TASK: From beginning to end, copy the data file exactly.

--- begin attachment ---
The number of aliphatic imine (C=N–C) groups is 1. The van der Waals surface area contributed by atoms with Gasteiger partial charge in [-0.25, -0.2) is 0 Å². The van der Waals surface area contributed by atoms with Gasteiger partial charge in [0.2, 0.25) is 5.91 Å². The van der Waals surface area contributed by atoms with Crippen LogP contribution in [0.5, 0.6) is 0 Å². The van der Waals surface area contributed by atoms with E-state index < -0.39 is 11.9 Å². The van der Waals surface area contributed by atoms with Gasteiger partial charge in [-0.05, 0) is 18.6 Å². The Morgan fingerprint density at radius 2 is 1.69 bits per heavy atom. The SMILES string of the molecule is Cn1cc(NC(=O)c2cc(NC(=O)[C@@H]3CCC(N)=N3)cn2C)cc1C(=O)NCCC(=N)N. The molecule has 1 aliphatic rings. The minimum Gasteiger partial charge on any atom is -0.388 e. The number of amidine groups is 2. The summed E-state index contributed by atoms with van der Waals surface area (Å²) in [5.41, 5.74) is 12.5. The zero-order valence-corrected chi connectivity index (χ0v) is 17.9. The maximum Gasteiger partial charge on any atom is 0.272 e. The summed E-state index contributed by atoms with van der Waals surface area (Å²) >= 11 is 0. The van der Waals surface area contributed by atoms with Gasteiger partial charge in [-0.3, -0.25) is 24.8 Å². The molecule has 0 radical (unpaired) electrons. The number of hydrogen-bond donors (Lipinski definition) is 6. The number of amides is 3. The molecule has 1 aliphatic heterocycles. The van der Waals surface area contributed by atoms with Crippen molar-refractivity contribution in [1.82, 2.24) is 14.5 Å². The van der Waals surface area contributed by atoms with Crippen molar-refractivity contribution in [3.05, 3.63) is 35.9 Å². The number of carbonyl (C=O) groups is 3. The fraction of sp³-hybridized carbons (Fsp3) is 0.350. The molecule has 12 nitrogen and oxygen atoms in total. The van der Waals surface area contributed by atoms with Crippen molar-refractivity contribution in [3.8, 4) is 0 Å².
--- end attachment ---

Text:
The number of aliphatic imine (C=N–C) groups is 1. The van der Waals surface area contributed by atoms with Gasteiger partial charge in [-0.25, -0.2) is 0 Å². The van der Waals surface area contributed by atoms with Gasteiger partial charge in [0.2, 0.25) is 5.91 Å². The van der Waals surface area contributed by atoms with Crippen LogP contribution in [0.5, 0.6) is 0 Å². The van der Waals surface area contributed by atoms with E-state index < -0.39 is 11.9 Å². The van der Waals surface area contributed by atoms with Gasteiger partial charge in [-0.05, 0) is 18.6 Å². The Morgan fingerprint density at radius 2 is 1.69 bits per heavy atom. The SMILES string of the molecule is Cn1cc(NC(=O)c2cc(NC(=O)[C@@H]3CCC(N)=N3)cn2C)cc1C(=O)NCCC(=N)N. The molecule has 1 aliphatic rings. The minimum Gasteiger partial charge on any atom is -0.388 e. The number of amidine groups is 2. The summed E-state index contributed by atoms with van der Waals surface area (Å²) in [5.41, 5.74) is 12.5. The zero-order valence-corrected chi connectivity index (χ0v) is 17.9. The maximum Gasteiger partial charge on any atom is 0.272 e. The summed E-state index contributed by atoms with van der Waals surface area (Å²) >= 11 is 0. The van der Waals surface area contributed by atoms with Gasteiger partial charge in [-0.3, -0.25) is 24.8 Å². The molecule has 0 radical (unpaired) electrons. The number of hydrogen-bond donors (Lipinski definition) is 6. The number of amides is 3. The molecule has 1 aliphatic heterocycles. The van der Waals surface area contributed by atoms with Crippen molar-refractivity contribution in [1.82, 2.24) is 14.5 Å². The van der Waals surface area contributed by atoms with Crippen molar-refractivity contribution in [3.05, 3.63) is 35.9 Å². The number of carbonyl (C=O) groups is 3. The fraction of sp³-hybridized carbons (Fsp3) is 0.350. The molecule has 12 nitrogen and oxygen atoms in total. The van der Waals surface area contributed by atoms with Crippen molar-refractivity contribution in [3.8, 4) is 0 Å².